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Cholesterol transporter structure decoded


The three-dimensional structure of the transport protein TSPO opens up novel paths for the diagnosis and treatment of brain diseases

Joint press release of the DZNE and Max Planck Institute for Biophysical Chemistry

The cholesterol transporter TSPO in the outer mitochondrial membrane serves as a docking site for important diagnostic markers and for a number of drugs such as diazepam. Source: Łukasz Jaremko, Mariusz Jaremko, Markus Zweckstetter / DZNE, Max Planck Institute for Biophysical Chemistry and UMG

The word "cholesterol" is directly linked in most people's minds with high-fat foods, worrying blood test results, and cardiovascular diseases. However, despite its bad reputation, cholesterol is essential to our wellbeing:

It stabilizes cell membranes and is a raw material for the production of different hormones in the cell’s power plants – the mitochondria. Now, for the first time, scientists in Göttingen have solved the high-resolution structure of the molecular transporter TSPO, which introduces cholesterol into mitochondria.

This protein also serves as a docking site for diagnostic markers and different drugs, such as Valium. The detailed knowledge of its three-dimensional shape and function opens up new diagnostic and therapeutic perspectives.

Not only are mitochondria the most important energy supplier in living cells. They also produce steroid hormones such as testosterone and oestradiol, which control many processes in the body. The raw material for the production of steroid hormones is cholesterol, which must first be transported into mitochondria across two membranes.

This difficult task is carried out by a molecular transport protein named TSPO in the outer mitochondrial membrane. Using nuclear magnetic resonance spectroscopy, two teams working with the Göttingen-based scientists Markus Zweckstetter and Stefan Becker have now shown the complex three-dimensional structure of the protein “at work” in atomic detail.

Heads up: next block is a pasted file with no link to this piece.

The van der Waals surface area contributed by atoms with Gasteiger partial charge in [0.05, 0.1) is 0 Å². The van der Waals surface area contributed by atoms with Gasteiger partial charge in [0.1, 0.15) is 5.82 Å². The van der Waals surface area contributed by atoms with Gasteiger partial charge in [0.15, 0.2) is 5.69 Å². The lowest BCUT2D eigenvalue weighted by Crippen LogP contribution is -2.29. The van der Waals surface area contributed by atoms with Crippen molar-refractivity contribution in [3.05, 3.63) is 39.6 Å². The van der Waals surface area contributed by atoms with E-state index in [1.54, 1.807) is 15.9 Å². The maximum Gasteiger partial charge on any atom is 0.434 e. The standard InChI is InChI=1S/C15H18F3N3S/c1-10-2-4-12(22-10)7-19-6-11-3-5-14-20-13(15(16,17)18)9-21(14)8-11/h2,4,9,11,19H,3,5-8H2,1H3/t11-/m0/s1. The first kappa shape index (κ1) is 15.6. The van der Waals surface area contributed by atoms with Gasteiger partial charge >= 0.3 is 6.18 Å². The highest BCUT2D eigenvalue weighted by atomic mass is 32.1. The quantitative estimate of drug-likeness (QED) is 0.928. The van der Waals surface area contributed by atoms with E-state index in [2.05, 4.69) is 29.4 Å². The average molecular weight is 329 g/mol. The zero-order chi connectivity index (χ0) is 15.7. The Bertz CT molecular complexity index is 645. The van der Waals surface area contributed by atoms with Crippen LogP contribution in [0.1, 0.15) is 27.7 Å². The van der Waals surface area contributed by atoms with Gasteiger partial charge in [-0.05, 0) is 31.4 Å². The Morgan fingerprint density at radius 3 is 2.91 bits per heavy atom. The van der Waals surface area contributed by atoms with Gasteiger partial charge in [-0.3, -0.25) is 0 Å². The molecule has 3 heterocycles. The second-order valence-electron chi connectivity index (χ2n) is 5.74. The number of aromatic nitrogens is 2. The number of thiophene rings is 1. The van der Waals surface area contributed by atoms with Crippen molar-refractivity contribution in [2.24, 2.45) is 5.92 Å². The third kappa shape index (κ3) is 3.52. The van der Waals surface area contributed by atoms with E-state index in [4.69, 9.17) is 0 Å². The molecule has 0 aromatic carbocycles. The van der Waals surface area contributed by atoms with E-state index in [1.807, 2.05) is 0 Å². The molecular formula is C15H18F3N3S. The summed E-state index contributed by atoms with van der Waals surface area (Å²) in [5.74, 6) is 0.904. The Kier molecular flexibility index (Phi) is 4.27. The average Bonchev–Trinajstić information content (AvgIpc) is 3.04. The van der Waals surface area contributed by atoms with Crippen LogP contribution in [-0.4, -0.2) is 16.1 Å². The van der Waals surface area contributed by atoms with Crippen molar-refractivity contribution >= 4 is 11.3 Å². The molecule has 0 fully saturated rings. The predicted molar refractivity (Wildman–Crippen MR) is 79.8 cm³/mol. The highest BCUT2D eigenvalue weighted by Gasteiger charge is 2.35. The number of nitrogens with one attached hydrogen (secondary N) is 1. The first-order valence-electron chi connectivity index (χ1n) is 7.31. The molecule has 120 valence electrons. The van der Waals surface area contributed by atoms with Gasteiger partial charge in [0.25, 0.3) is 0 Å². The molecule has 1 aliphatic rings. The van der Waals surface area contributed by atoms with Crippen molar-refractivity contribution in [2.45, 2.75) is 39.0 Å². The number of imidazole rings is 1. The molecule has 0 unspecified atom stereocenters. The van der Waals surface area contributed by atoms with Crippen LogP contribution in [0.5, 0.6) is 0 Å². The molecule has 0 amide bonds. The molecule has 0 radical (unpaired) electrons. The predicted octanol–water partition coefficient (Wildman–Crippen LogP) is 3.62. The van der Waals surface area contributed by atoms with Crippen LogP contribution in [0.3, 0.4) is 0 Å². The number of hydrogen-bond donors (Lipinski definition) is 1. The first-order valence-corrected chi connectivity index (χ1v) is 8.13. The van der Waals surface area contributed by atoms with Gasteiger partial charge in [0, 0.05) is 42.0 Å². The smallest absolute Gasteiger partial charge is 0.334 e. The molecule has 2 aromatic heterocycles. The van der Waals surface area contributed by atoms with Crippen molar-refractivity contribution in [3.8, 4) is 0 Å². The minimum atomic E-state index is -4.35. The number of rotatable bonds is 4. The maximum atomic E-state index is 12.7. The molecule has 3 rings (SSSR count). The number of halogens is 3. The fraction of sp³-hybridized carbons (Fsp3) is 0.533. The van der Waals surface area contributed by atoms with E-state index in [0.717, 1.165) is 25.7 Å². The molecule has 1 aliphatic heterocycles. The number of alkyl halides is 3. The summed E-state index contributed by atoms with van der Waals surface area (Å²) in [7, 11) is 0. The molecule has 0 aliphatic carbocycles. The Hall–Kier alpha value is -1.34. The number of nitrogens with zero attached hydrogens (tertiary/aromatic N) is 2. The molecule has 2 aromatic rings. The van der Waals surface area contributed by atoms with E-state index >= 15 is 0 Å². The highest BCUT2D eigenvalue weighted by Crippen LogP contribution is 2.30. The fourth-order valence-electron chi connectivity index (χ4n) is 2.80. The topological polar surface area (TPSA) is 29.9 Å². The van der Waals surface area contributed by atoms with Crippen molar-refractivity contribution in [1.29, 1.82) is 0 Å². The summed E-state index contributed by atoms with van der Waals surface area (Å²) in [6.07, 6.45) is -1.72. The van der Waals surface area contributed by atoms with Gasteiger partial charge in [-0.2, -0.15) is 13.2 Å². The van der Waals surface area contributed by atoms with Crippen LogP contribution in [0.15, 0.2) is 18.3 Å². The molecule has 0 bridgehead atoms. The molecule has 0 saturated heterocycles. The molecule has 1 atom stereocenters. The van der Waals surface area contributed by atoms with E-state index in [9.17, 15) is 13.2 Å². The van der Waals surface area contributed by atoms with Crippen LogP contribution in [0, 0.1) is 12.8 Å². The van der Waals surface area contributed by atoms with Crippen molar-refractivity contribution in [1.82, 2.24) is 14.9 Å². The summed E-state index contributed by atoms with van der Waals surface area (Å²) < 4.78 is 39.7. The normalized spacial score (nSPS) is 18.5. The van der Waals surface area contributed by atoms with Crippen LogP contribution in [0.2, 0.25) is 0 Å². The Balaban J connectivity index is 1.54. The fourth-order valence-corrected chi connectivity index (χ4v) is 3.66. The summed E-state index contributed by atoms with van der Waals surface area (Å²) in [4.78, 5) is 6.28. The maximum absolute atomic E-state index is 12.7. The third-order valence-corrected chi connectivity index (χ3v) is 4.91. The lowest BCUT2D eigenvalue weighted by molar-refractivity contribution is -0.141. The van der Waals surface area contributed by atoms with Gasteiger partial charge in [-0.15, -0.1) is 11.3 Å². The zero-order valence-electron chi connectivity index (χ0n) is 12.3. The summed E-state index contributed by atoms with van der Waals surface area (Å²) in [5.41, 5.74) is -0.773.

The researchers achieved this methodical breakthrough by applying an ingenious trick: In their experiments, they coupled the transporter to an important diagnostic marker called PK11195; it was this complex that first gave the scientists analyzable results. In fact, the TSPO structure delivers more than just clues about how cholesterol is transported into the mitochondria.

"We now also have a much better understanding of how TSPO recognizes and binds to diagnostic markers and drugs", explains Markus Zweckstetter, head of research groups at the German Center for Neurodegenerative Diseases (DZNE), at the Max Planck Institute for Biophysical Chemistry, and at the Center for Nanoscale Microscopy and Molecular Physiology of the Brain (CNMPB) at the University Medical Center of Göttingen (UMG).

TSPO has long been successfully used in diagnostics and treatment of a number of diseases. "When the brain is injured or inflamed, its cells produce more TSPO. This fact is used in the diagnosis of neurodegenerative diseases such as Parkinson's and Alzheimer's", explains Stefan Becker, a protein chemist and Max Planck researcher who works next door to Zweckstetter.

Physicians also use radioactively tagged molecules such as PK11195 to visualize inflamed areas of the brain. A detailed understanding of how TSPO binds to such markers opens up novel paths for diagnostic imaging and could constitute an important step along the way to early detection of such diseases and inflammations.

TSPO also binds several medicinal drugs such as diazepam, also known by the trade name of Valium. Not only is diazepam a widely prescribed sedative; it is also used in the treatment of anxiety and epileptic seizures. The Göttingen researchers hope that detailed information about the transporter’s structure will help to develop new TSPO-binding drugs.

Original publication
Łukasz Jaremko, Mariusz Jaremko, Karin Giller, Stefan Becker, Markus Zweckstetter. Structure of the mitochondrial translocator protein in complex with a diagnostic ligand. Science 21 March 2014: Vol. 343 no. 6177 pp. 1363-1366 DOI: 10.1126/science.1248725

Prof. Dr. Markus Zweckstetter
Research Group Structural Biology in Dementia
German Center for Neurodegenerative Diseases (DZNE)
Research Group Structure Determination of Proteins Using NMR
Max Planck Institute for Biophysical Chemistry
University Medical Center Göttingen
+49 551 201-2220

Dr. Stefan Becker
Project Group Molecular Biology
Department of NMR-based Structural Biology
Max Planck Institute for Biophysical Chemistry
+49 551 201-2222

Dr. Carmen Rotte
Press and Public Relations
Max Planck Institute for Biophysical Chemistry
+49 551 201-1304

Dr. Marcus Neitzert
Press and Public Relations
German Center for Neurodegenerative Diseases (DZNE)
+49 43302-271

Markus Zweckstetter | EurekAlert!

Further reports about: Biology Biophysical DZNE Molecular Valium cholesterol diseases drugs mitochondrial protein

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